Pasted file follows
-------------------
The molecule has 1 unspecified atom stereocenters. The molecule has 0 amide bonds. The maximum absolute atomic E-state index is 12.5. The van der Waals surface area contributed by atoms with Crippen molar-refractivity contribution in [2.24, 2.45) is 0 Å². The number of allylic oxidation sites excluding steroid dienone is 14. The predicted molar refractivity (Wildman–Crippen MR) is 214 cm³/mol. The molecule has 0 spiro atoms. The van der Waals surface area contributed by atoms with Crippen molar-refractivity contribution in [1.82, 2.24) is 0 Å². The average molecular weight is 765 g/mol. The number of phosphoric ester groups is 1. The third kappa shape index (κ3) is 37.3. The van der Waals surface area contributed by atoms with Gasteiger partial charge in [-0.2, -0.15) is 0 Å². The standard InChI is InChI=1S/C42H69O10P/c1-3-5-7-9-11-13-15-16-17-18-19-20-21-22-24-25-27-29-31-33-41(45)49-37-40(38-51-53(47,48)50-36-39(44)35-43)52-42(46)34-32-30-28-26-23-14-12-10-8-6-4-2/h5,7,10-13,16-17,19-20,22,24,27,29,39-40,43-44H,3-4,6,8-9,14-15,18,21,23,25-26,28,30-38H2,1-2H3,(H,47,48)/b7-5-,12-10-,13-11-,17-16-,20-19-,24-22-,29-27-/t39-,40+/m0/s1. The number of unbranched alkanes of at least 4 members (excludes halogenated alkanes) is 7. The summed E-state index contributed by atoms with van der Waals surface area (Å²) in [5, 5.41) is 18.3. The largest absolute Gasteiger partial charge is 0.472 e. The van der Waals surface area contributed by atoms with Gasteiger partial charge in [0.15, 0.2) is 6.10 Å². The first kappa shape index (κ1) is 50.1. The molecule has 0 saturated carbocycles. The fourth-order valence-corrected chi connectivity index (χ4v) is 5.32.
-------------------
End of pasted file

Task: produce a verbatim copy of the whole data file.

The molecule has 1 unspecified atom stereocenters. The molecule has 0 amide bonds. The maximum absolute atomic E-state index is 12.5. The van der Waals surface area contributed by atoms with Crippen molar-refractivity contribution in [2.24, 2.45) is 0 Å². The number of allylic oxidation sites excluding steroid dienone is 14. The predicted molar refractivity (Wildman–Crippen MR) is 214 cm³/mol. The molecule has 0 spiro atoms. The van der Waals surface area contributed by atoms with Crippen molar-refractivity contribution in [1.82, 2.24) is 0 Å². The average molecular weight is 765 g/mol. The number of phosphoric ester groups is 1. The third kappa shape index (κ3) is 37.3. The van der Waals surface area contributed by atoms with Gasteiger partial charge in [-0.2, -0.15) is 0 Å². The standard InChI is InChI=1S/C42H69O10P/c1-3-5-7-9-11-13-15-16-17-18-19-20-21-22-24-25-27-29-31-33-41(45)49-37-40(38-51-53(47,48)50-36-39(44)35-43)52-42(46)34-32-30-28-26-23-14-12-10-8-6-4-2/h5,7,10-13,16-17,19-20,22,24,27,29,39-40,43-44H,3-4,6,8-9,14-15,18,21,23,25-26,28,30-38H2,1-2H3,(H,47,48)/b7-5-,12-10-,13-11-,17-16-,20-19-,24-22-,29-27-/t39-,40+/m0/s1. The number of unbranched alkanes of at least 4 members (excludes halogenated alkanes) is 7. The summed E-state index contributed by atoms with van der Waals surface area (Å²) in [5, 5.41) is 18.3. The largest absolute Gasteiger partial charge is 0.472 e. The van der Waals surface area contributed by atoms with Gasteiger partial charge in [0.15, 0.2) is 6.10 Å². The first kappa shape index (κ1) is 50.1. The molecule has 0 saturated carbocycles. The fourth-order valence-corrected chi connectivity index (χ4v) is 5.32.